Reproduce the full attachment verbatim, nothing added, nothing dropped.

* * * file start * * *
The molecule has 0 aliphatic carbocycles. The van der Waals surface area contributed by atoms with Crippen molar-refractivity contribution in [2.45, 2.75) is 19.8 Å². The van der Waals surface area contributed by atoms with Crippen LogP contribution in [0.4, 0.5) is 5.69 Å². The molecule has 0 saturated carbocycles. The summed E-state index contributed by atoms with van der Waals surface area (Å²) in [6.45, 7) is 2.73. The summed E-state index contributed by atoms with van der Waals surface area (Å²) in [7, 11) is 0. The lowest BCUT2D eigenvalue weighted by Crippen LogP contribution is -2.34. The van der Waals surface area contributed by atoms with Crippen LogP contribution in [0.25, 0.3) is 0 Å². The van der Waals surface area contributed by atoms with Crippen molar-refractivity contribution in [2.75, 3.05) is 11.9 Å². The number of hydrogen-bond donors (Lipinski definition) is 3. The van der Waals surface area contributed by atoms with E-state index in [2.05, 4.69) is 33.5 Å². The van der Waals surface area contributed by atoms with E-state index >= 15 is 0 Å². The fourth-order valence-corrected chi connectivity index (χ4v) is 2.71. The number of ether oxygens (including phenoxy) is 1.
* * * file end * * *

The molecule has 0 aliphatic carbocycles. The van der Waals surface area contributed by atoms with Crippen molar-refractivity contribution in [2.45, 2.75) is 19.8 Å². The van der Waals surface area contributed by atoms with Crippen LogP contribution in [0.4, 0.5) is 5.69 Å². The molecule has 0 saturated carbocycles. The summed E-state index contributed by atoms with van der Waals surface area (Å²) in [6.45, 7) is 2.73. The summed E-state index contributed by atoms with van der Waals surface area (Å²) in [7, 11) is 0. The lowest BCUT2D eigenvalue weighted by Crippen LogP contribution is -2.34. The van der Waals surface area contributed by atoms with Crippen LogP contribution in [0.25, 0.3) is 0 Å². The van der Waals surface area contributed by atoms with Crippen molar-refractivity contribution in [2.75, 3.05) is 11.9 Å². The number of hydrogen-bond donors (Lipinski definition) is 3. The van der Waals surface area contributed by atoms with E-state index in [2.05, 4.69) is 33.5 Å². The van der Waals surface area contributed by atoms with E-state index >= 15 is 0 Å². The fourth-order valence-corrected chi connectivity index (χ4v) is 2.71. The number of ether oxygens (including phenoxy) is 1.